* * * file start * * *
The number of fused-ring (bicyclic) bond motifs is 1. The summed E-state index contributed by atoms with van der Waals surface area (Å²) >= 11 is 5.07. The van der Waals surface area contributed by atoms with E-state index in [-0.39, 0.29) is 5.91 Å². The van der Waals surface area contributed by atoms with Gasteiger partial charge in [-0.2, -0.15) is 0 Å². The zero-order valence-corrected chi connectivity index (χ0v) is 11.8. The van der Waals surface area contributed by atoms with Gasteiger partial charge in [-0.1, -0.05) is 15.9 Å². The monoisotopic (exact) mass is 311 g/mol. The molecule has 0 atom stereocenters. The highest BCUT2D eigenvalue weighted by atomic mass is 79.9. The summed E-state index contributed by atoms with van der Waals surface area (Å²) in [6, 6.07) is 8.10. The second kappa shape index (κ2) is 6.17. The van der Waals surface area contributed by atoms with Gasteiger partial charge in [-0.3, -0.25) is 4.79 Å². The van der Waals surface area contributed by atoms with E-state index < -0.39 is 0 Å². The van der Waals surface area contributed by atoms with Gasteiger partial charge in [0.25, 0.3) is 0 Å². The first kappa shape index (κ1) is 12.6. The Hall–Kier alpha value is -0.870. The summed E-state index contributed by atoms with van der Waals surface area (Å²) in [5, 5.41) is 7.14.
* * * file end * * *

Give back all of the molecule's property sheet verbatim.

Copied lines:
The number of fused-ring (bicyclic) bond motifs is 1. The summed E-state index contributed by atoms with van der Waals surface area (Å²) >= 11 is 5.07. The van der Waals surface area contributed by atoms with E-state index in [-0.39, 0.29) is 5.91 Å². The van der Waals surface area contributed by atoms with Gasteiger partial charge in [-0.2, -0.15) is 0 Å². The zero-order valence-corrected chi connectivity index (χ0v) is 11.8. The van der Waals surface area contributed by atoms with Gasteiger partial charge in [-0.1, -0.05) is 15.9 Å². The monoisotopic (exact) mass is 311 g/mol. The molecule has 0 atom stereocenters. The highest BCUT2D eigenvalue weighted by atomic mass is 79.9. The summed E-state index contributed by atoms with van der Waals surface area (Å²) in [6, 6.07) is 8.10. The second kappa shape index (κ2) is 6.17. The van der Waals surface area contributed by atoms with Gasteiger partial charge in [-0.3, -0.25) is 4.79 Å². The van der Waals surface area contributed by atoms with E-state index < -0.39 is 0 Å². The van der Waals surface area contributed by atoms with Gasteiger partial charge in [0.25, 0.3) is 0 Å². The first kappa shape index (κ1) is 12.6. The Hall–Kier alpha value is -0.870. The summed E-state index contributed by atoms with van der Waals surface area (Å²) in [5, 5.41) is 7.14.